The Internal-External (IE) matrix is another strategic management tool used to analyze working conditions and strategic position of a business. The Internal External Matrix or short IE matrix is based on an analysis of internal and external business factors which are combined into one suggestive model. The IE matrix is a continuation of the EFE matrix and IFE matrix models. Internal-External IE matrix work?
The IE matrix belongs to the group of strategic portfolio management tools. In a similar manner like the BCG matrix, the IE matrix positions an organization into a nine cell matrix. The IE matrix is based on the following two criteria:
1. Score from the EFE matrix -- this score is plotted on the y-axis 2. Score from the IFE matrix -- plotted on the x-axis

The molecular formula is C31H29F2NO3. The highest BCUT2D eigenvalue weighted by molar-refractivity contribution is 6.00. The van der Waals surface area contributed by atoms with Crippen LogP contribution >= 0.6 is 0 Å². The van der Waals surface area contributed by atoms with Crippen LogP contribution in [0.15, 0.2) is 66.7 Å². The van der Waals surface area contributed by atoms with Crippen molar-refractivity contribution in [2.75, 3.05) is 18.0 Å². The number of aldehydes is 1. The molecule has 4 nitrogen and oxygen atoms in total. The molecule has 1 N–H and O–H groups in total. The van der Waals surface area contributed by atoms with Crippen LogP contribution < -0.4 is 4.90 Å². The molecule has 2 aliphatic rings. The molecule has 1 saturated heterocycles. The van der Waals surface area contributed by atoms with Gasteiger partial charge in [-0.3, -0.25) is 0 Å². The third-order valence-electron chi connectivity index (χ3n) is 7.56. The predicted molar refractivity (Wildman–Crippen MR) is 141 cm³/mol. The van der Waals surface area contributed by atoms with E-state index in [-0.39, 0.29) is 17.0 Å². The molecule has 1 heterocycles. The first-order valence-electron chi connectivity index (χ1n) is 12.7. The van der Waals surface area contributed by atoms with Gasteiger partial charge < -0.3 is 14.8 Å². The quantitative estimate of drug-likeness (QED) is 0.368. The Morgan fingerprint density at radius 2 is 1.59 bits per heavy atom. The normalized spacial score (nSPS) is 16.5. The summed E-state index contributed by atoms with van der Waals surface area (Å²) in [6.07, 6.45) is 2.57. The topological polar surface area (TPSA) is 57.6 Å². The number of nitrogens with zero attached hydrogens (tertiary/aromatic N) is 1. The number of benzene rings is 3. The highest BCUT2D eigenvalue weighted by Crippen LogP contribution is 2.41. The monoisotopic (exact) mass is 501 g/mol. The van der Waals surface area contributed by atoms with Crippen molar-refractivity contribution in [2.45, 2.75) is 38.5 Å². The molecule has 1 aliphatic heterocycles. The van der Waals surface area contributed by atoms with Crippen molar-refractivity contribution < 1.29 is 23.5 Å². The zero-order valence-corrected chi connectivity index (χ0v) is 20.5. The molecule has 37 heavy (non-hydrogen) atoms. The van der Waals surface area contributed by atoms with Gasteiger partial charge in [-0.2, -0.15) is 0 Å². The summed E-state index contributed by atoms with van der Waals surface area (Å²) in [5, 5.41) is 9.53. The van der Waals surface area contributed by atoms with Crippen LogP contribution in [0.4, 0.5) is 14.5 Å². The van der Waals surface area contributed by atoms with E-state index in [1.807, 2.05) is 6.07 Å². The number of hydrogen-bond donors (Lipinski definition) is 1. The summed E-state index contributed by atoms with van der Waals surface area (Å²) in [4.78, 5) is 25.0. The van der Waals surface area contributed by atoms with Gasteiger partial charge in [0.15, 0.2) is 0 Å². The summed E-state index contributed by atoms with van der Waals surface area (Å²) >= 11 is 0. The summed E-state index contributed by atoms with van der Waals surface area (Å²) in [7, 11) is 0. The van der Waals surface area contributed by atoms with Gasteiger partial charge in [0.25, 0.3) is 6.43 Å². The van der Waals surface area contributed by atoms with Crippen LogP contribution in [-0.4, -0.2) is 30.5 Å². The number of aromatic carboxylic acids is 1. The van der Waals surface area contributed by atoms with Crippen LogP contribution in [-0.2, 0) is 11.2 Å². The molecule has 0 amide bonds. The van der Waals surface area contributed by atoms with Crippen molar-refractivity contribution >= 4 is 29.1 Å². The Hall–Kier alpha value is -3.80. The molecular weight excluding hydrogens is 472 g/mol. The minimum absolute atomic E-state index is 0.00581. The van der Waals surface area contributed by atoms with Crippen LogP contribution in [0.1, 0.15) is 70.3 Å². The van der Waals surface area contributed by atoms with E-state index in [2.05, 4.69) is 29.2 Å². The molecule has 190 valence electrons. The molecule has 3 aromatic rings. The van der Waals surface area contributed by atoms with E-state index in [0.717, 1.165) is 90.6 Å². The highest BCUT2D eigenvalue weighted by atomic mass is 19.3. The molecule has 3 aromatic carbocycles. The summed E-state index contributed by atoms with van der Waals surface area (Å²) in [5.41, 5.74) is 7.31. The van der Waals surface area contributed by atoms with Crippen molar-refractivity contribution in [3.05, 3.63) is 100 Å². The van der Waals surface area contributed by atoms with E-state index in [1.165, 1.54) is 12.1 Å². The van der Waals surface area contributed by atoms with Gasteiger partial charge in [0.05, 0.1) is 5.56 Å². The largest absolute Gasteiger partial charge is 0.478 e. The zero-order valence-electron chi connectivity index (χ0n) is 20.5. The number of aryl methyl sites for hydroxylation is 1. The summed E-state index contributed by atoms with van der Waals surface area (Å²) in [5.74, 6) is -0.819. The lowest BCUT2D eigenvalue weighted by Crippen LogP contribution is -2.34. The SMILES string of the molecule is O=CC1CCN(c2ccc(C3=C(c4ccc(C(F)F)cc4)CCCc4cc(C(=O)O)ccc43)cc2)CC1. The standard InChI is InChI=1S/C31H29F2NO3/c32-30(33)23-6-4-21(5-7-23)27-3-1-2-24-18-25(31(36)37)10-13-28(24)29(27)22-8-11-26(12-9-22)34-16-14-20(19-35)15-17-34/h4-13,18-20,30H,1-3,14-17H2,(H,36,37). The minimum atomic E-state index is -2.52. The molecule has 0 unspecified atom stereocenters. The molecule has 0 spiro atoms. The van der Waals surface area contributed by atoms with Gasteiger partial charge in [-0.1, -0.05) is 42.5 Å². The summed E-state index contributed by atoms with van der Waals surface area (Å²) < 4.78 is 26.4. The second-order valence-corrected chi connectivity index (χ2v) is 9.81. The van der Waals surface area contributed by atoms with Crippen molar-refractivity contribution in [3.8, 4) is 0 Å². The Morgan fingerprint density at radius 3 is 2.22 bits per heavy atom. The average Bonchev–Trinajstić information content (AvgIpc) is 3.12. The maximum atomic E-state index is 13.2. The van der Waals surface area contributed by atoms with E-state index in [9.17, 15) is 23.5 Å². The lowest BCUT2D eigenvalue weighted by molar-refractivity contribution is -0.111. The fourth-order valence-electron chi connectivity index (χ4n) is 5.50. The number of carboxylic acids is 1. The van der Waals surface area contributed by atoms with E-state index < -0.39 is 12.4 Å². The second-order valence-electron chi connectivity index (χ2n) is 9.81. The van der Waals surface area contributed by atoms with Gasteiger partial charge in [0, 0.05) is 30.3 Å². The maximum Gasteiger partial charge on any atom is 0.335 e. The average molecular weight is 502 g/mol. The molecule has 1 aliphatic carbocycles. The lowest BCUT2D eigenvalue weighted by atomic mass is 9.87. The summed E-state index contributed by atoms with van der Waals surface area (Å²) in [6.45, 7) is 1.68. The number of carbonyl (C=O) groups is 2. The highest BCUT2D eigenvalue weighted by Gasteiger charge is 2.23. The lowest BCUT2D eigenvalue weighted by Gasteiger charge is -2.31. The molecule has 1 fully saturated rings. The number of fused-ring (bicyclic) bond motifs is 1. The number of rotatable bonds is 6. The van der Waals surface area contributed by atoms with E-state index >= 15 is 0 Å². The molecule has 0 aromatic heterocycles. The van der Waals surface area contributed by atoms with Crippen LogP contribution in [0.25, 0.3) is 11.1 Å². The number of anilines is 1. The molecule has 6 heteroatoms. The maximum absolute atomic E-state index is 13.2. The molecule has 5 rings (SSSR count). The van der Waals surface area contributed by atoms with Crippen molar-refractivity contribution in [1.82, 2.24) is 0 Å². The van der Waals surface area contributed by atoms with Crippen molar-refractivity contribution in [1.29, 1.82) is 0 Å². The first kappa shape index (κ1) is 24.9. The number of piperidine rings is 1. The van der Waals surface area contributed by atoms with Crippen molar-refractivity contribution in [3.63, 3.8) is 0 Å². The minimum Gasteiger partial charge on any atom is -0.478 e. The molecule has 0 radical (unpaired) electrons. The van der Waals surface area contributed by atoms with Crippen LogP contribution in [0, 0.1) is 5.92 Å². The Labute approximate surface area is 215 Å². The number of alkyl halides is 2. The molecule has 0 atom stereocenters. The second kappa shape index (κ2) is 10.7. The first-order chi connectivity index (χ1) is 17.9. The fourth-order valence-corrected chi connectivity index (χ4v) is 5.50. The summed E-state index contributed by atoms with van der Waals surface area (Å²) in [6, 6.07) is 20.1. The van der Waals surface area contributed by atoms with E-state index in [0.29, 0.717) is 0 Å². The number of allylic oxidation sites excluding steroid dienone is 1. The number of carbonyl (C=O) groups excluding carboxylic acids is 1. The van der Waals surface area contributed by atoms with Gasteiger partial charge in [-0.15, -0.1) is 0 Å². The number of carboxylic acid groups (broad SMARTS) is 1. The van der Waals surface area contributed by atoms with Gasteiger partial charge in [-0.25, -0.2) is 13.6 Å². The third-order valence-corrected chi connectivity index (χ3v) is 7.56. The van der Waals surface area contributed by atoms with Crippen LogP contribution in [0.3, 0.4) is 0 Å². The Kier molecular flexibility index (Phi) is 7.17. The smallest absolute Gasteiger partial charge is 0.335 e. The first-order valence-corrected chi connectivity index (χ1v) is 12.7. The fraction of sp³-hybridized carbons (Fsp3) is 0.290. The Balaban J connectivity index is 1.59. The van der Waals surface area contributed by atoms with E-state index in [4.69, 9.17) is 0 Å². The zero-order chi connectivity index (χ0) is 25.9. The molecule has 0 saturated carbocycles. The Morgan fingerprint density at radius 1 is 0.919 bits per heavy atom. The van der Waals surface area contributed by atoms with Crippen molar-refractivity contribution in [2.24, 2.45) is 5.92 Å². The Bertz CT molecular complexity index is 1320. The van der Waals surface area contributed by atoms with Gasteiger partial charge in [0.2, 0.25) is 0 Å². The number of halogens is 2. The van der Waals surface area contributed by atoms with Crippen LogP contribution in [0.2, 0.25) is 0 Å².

The IE matrix works in a way that you plot the total weighted score from the EFE matrix on the y axis and draw a horizontal line across the plane. Then you take the score calculated in the IFE matrix, plot it on the x axis, and draw a vertical line across the plane. The point where your horizontal line meets your vertical line is the determinant of your strategy. This point shows the strategy that your company should follow. On the x axis of the IE Matrix, an IFE total weighted score of 1.0 to 1.99 represents a weak internal position. A score of 2.0 to 2.99 is considered average. A score of 3.0 to 4.0 is strong. On the y axis, an EFE total weighted score of 1.0 to 1.99 is considered low. A score of 2.0 to 2.99 is medium. A score of 3.0 to 4.0 is high. What does the IE matrix tell me?
Your horizontal and vertical lines meet in one of the nine cells in the IE matrix. You should follow a strategy depending on in which cell those lines intersect. The IE matrix can be divided into three major regions that have different strategy implications. Cells I, II, and III suggest the grow and build strategy. This means intensive and aggressive tactical strategies. Your strategies...